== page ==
“5 Things You Should Do To Create A Successful App or SAAS” with Matt Lhoumeau

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An Interview With Mitch Russo

Test early and iterate! Moving super fast is not usually the answer, even though it feels like everyone is trying to run toward a product, it is better to test and put something live into the space to see how people react to it. That is where a lot of the best direction and discovery comes from.

As part of my series about the “5 Lessons I Learned When I Created My App or SAAS”, I had the pleasure of interviewing Matt Lhoumeau. Matt is the founder and CEO of Concord, the contract lifecycle management platform. Concord is the third company that Matt has founded in his diverse career which, among many other things, saw him create one of Europe’s largest video game sites and spend a year working for the former French President Nicolas Sarkozy.

Thank you so much for joining us! Our readers would love to “get to know you” a bit better. Can you tell us a bit about your ‘backstory’ and how you got started?

I started my first company when I was 17. The Fourth Coming, was a multi-player gaming community that I was able to sell to Orange, one of the largest telecom companies in the world. The entrepreneurial bug has been with me ever since.

What was the “Aha Moment” that led you to think of the idea for your current company? Can you share that story with us?

While I was working with the CEO of Iliad, a holding company in integrated telecommunications, one task I was given was to re-negotiate 500 contracts. At first, I was first excited by the challenge, but then I entered six grueling months of contract hell.

This entailed creating a massive spreadsheet because there was no platform to help organize the contract management process. It took one month just to find all the contracts. You might think that all your contracts are in a folder or filing cabinet, but that is just not the case 99% of the time. Some are kept in filing cabinets, some are in different departments, and others you have to individually reach out to the vendors for copies to get faxed or mailed to you. Then, I spent a month reading all the contracts one by one to understand what we agreed at the time, and obviously, we realized that we had really missed a lot of deadlines and lost a lot of money because of this. And then I spent four months sending Word documents back and forth to hundreds of people — our legal team, our lawyers, our vendors — to negotiate all these contracts. It was a nightmare.

It seemed like people were never working on the right version of the document. They forget they have something to approve in their inbox and it takes two, three or four weeks — or longer — sometimes. I was coming home every single night asking myself: “Why are we doing this? Why are we managing contracts manually despite being a billion-dollar revenue company? There has to be a better way, right?” And that’s why I built Concord.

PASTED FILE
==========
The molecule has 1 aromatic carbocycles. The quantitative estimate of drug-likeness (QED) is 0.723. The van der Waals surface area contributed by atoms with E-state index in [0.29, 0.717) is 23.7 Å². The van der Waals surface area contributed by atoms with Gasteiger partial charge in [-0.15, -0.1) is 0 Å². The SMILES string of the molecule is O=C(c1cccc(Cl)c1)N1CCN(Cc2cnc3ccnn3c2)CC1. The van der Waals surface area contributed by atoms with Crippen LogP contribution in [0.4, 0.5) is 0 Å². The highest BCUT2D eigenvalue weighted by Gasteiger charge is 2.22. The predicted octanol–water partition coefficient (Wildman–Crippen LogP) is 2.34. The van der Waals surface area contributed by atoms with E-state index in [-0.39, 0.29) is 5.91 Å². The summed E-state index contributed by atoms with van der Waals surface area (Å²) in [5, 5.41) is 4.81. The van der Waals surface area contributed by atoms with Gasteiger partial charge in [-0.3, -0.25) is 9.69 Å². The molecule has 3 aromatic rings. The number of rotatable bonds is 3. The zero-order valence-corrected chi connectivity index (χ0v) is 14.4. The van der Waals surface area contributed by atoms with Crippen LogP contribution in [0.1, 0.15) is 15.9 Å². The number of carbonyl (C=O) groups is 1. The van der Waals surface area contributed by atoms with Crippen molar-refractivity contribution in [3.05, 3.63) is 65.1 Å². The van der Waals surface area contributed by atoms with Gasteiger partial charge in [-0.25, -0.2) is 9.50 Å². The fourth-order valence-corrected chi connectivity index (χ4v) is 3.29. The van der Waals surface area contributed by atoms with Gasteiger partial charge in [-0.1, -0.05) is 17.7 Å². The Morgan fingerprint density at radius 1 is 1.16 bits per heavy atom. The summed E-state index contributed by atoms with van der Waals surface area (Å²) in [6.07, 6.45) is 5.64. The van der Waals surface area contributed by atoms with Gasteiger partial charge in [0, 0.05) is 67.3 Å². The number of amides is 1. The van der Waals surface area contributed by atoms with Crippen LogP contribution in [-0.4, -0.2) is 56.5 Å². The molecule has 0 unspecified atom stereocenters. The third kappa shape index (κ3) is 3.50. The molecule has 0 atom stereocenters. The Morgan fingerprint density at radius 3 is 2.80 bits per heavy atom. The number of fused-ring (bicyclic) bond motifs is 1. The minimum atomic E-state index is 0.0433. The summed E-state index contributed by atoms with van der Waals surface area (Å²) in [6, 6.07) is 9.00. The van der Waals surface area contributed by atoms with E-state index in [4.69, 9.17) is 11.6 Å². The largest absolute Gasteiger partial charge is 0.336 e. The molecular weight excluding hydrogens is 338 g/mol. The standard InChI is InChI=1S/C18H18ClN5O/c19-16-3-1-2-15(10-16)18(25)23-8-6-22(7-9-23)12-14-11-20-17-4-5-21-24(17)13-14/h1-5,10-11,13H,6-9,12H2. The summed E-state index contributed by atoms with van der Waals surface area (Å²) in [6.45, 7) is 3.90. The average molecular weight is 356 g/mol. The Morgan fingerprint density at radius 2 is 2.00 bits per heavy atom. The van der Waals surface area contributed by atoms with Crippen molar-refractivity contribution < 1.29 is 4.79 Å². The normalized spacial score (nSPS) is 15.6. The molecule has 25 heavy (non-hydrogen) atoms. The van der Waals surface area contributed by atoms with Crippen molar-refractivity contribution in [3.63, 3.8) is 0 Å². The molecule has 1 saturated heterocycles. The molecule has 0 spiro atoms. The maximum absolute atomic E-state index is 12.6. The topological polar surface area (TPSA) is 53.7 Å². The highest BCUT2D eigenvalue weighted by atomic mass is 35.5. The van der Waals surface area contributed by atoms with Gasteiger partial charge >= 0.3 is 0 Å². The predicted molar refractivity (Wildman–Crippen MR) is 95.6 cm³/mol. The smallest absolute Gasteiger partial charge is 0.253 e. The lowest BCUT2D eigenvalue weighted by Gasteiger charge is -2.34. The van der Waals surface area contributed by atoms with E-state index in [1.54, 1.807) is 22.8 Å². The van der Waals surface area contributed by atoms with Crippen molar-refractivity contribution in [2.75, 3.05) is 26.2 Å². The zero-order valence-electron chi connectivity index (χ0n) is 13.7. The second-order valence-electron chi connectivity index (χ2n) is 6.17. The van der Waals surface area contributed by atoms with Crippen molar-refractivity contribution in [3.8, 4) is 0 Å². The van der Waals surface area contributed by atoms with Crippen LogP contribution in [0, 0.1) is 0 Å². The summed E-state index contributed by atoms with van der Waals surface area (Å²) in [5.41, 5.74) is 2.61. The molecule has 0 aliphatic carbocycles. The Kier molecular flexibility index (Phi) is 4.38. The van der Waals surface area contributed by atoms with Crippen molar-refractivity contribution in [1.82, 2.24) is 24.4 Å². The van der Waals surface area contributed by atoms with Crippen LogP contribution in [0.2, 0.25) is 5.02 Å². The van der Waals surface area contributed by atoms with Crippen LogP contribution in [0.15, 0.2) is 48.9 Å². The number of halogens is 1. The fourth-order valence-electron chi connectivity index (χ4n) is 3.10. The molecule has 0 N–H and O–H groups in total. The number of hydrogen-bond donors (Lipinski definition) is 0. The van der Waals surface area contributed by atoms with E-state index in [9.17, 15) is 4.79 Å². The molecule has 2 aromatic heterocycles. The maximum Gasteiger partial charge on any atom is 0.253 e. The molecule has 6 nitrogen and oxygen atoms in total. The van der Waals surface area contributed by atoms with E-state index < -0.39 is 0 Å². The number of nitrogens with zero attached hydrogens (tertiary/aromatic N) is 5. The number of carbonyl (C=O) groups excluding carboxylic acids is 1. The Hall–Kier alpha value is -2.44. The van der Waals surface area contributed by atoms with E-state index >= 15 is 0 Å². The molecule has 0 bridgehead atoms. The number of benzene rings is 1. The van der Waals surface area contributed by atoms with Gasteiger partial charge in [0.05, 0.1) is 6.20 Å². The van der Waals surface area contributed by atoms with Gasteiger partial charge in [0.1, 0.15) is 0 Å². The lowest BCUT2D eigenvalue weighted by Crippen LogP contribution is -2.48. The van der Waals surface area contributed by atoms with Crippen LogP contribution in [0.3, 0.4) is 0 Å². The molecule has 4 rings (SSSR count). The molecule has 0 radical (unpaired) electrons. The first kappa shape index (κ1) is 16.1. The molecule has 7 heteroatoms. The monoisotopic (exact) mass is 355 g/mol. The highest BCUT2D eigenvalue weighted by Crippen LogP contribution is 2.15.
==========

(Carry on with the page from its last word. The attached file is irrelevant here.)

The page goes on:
Can you tell us a story about the hard times that you faced when you first started your journey? Did you ever consider giving up? Where did you get the drive to continue even though things were so hard?

In the early days, back when my cofounder Florian Parain and I were still in France, we were not making any money. Two of my former bosses reached out to me to offer these great jobs with salaries. It was so tempting to work for these amazing people and companies and have the security of a guaranteed income. For a few days I labored over my options, but then I realized something that made it really clear to me. What I realized was, I don’t want to work for anyone anymore. Being an entrepreneur affords me a type of self-reliance and challenge that I thrive on.

When it came time for me to call both of my previous bosses to turn down their offers, I actually asked if they would like to be advisors of my new company and they both agreed.

So, how are things going today? How did your grit and resilience lead to your eventual success?

Things are growing fast. We have seen 80% customer growth in the last six months alone. It is very rewarding to see the rapid adoption of our platform because there were times that we might have given up on the project.

The first platform that we built while we were still working back in France eventually failed. It was just a document repository and didn’t solve the major pain points, but we built a good platform. We knew it was a great start but no one would use it without other functions to increase the value to a client. This was no solution and the best solution is to remove the problem entirely.

So, after the failure of our first company, we had a better idea of how to tackle the problem. We needed the first three years of looking at the problem too narrowly to develop the perspective, resilience, and grit that we have today. It’s not about the idea that you have at first, it’s about working on something until you find the solution.

Can you share a story about the funniest mistake you made when you were first starting? Can you tell us what lessons or ‘takeaways’ you learned from that?

When we started our first company in France, we were looking for names that we could also license as web domains. We landed on Contract.fm, which seemed like a workable solution — but then everyone thought we were a radio station. Sometimes when you are trying to get things done when you are a little too bleary-eyed and close to the project, you end up running into mistakes like this. We learned that it might be best to run front-facing content by a few more eyes before you pay for domain fees. At least it was a relatively inexpensive and fixable misstep.

What do you think makes your company stand out? Can you share a story?

Simplicity. We know how cumbersome contracts can be and we wanted the platform to strip away the clutter and make it very clear what was needed, and when. To effectively do that, we actively remove features and buttons rather than adding them. It is counterintuitive but our users have thanked us for making it feel less overwhelming. A lot of people comment that our interface is as easy and instinctive to use as email.